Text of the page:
In the present paper we report the results of a study on the base specificity and affinity of eight dyes potentially able to interact with DNA. These compounds include four triphenylmethane dyes used in histochemistry, auramine, "Hoechst 33258" and two acridines substituted with t-butyl groups. They were selected with regard to their inability to intercalate between the base pairs of helical polynucleotides due to structural limitations. Hydrodynamic studies performed with the DNA complexes of crystal violet and Hoechst 33258 confirmed our assumptions that compounds of this type bind to the outside of DNA. The main results from DNA binding studies indicate that the triphenylmethane dyes except p-fuchsin are bound with high preference to two adjacent A - T pairs while Hoechst 33258 seems to need three A - T pairs as the binding site. Model studies with synthetic polynucleotides revealed that not only a sequence of A - T pairs, but also their structural arrangement in a helix, is crucial for the high affinities observed for most of the ligands when interacting with natural DNA. Methyl green and Hoechst 33258 can be used for increasing the resolution power of cesium chloride density gradients for DNAs with different (A + T) content.  (+info)

Optimisation of acid fast smears for the direct detection of mycobacteria in clinical samples. (4/36)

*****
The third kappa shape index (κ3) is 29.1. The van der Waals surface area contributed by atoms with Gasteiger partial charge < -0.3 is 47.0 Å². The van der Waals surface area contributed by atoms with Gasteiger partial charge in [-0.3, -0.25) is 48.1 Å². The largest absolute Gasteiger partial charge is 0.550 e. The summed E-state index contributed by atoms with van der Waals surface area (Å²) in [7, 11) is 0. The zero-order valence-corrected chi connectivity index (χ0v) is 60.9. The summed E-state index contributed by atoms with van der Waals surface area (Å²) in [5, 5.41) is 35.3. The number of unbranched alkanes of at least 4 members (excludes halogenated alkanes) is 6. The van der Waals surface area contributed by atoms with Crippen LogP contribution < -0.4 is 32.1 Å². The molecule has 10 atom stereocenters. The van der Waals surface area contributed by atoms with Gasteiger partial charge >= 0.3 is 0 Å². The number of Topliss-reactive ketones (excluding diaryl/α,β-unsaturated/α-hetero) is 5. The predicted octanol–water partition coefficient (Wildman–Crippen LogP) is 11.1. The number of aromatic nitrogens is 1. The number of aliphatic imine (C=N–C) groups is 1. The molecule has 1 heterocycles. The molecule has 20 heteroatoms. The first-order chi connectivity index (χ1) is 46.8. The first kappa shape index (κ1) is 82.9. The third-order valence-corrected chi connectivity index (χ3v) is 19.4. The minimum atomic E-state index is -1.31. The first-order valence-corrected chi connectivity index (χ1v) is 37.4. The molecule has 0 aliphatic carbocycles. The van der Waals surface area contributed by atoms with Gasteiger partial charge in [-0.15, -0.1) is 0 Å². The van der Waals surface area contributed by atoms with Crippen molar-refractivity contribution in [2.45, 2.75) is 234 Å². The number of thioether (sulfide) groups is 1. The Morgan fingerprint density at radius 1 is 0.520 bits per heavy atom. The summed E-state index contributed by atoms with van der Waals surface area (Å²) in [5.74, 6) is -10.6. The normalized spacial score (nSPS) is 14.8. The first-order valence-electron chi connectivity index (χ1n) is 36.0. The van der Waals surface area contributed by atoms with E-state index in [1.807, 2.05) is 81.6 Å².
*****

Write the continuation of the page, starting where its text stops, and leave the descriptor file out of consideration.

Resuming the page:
AIMS: Despite its long history, the acid fast smear remains unstandardised. Technical variations in both the preparation of clinical material and subsequent staining mean that smear sensitivity relative to culture may vary from 50% to over 80%. This study assessed the sensitivity of acid fast microscopy at each of five stages of sample preparation and by both commonly used staining methods. METHODS: Sputum samples thought for varying reasons to be highly likely to be culture positive were used to prepare a series of smears in which the effects of digestion (liquefaction), concentration (centrifugation), and decontamination (sodium hydroxide) could be assessed, together with a comparison of staining by the auramine/phenol and Ziehl-Neelsen techniques. RESULTS: The most effective method for the demonstration of acid fast organisms in sputum was found to be an auramine phenol stain applied to a liquefied, concentrated sample and examined before the decontamination process. CONCLUSIONS: The auramine phenol stain applied to a liquefied, concentrated sample and examined before the decontamination process is the most effective method for the demonstration of acid fast organisms in sputum.  (+info)